It took less than 12 hours for Chanel Borland to feel the Raducanu effect after the British player’s stunning US Open victory on Saturday night. As the seven-year-old and her mum crossed London for tennis coaching on Sunday morning, a stranger stopped them in the street. “She’s going to be next after Emma Raducanu," ellos dijeron.
It was some coincidence, because Chanel’s destination was the Parklangley sports club in Beckenham where Raducanu herself trained from age six to 11 and where as recently as June she warmed up for Wimbledon in relative anonymity. While some club members nursed tender heads after a late night in the club bar watching “our girl” create history in straight sets in New York, Chanel was being drilled in her already impressive groundstrokes by her coach Greg McNally. “Gotta be better than that,” he shouted as one forehand ballooned out of play. But more often he called “Good girl” as she rifled a double-handed backhand.
“I want to be a champion one day and I want to win a medal because I haven’t got any medals yet,” she told the Guardian before delivering a verdict on Raducanu that after Saturday night at Flushing Meadow few could disagree with: “She’s good at tennis.”
Like Raducanu, the Canadian-born daughter of Chinese and Romanian parents, Chanel has a diverse background – in her case Lithuanian and Jamaican – and she is the daughter of a trainee nurse. She is the kind of young Briton who sports administrators now hope will be attracted to watch and play tennis in greater numbers after Raducanu’s charismatic victory.
Nurturing that talent will fall to clubs like Parklangley, a well-funded complex of 16 crisp grass, clay and indoor courts nestled among rows of mini-mansions in the affluent Kent suburbs. Harry Bushnell, head of performance and Raducanu’s former coach, who used to train her in 7am pre-school sessions, was among those packed into the clubhouse on Saturday night to watch his former charge. She is believed to be the club’s first professional, never mind grand slam winner.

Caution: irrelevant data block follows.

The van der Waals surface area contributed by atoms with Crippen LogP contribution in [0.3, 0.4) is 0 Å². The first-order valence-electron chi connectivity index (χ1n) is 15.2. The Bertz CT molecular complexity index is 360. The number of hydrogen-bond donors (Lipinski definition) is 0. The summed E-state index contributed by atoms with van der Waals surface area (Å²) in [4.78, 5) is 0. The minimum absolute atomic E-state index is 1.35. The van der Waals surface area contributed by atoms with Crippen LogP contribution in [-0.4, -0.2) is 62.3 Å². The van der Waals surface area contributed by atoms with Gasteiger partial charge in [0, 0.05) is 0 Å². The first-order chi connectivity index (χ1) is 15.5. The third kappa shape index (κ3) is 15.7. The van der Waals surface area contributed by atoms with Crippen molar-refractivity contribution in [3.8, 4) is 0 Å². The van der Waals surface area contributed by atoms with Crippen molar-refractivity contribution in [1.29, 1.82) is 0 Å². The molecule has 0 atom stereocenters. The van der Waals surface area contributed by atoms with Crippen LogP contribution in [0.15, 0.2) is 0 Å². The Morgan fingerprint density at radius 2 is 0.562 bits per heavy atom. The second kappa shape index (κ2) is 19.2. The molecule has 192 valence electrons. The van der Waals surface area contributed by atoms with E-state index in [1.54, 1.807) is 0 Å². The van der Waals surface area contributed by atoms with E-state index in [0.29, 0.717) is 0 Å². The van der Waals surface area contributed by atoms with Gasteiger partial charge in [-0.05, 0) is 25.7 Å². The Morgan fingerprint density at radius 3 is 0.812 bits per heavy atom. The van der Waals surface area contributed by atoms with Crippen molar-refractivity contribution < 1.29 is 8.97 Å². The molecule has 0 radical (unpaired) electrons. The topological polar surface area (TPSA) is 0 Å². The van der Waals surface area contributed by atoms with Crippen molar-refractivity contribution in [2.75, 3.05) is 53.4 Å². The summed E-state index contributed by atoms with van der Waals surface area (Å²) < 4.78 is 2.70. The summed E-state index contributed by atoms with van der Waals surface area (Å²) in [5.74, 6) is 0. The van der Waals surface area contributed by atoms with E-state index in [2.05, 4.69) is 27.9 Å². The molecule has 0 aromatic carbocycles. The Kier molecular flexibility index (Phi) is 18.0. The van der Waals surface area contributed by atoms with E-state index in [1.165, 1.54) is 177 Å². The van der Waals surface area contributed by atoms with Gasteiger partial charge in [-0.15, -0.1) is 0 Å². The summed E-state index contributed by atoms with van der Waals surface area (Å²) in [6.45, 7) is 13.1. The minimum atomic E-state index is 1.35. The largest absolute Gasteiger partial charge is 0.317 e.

“We were playing every shot with her, so at the end of the match we were pretty exhausted,"Le dijo a The Guardian. It was “insane, like an out-of-body experience”, because as the tension rose in New York, he was having flashbacks to a neverending tie-break she played in a match for Kent against Sussex at the age of 10, which she ultimately lost.
“But last night I had the feeling the stars were aligned and she was going to do it.”
What set her apart when she was younger was “work rate and determination”. “You never had to speak to her about messing around and trying hard – she always did it well," él dijo. “Her movement and her shot-making back then was pretty spectacular.”
The club is now braced for a surge in interest in membership off the back of Raducanu’s win, even though it already has a waiting list of around 400 gente.
“We’re going to try and get as many children as we can through the pathway and produce a few more Emma Raducanus,” Bushnell said. “I like to think we are more diverse than we have ever been and I think she will be a breath of fresh air for the country.”
But two key problems in boosting participation and diversity in UK tennis are capacity and cost. “There is a huge capacity issue, which we are trying to address,” said Dave Cooke, club manager. “It’s access to courts, floodlights, indoor courts, infrastructure.
"[Our waiting list] es 20% at the moment. What is that going to be in the coming weeks? We want to do more, but we’re finding space to do that.”
He cautioned against thinking that Raducanu’s success could result in a huge change in the social makeup of tennis players. “With anybody going through to that level, a lot of investment is required, and the majority of that comes from parents. As a club we have looked at ways of making sport cheaper for people to engage in.”
He said families on the “performance pathway” that Raducanu took could “easily” expect to pay tens of thousands of pounds a year in fees for coaching, strength and conditioning, equipment, travel and accommodation. “There are always going to be some people who fall away because they can’t afford it.”
Rob Dagwell, 24, who knew Raducanu from the club, dicho: “If anyone was going to make it, it was going to be her – you could see the natural raw talent.” But he added that her new status as a grand slam champion was “so weird”.
Christine Harris, 61, who celebrated Raducanu’s victory with sparkling rosé wine in the clubhouse, said “people were jumping up in the air at every point”. It was extra special because she had been watching at Wimbledon in June as Raducanu retired having suffered a panic attack in the fourth round.
Joining her for lunch was Jo Brown, 53, who toasted the win with more sparkling wine. “Ooh, we’ve got a great girl,” Brown said. “She’s local and we’ve expectations of a Wimbledon win now. No pressure.”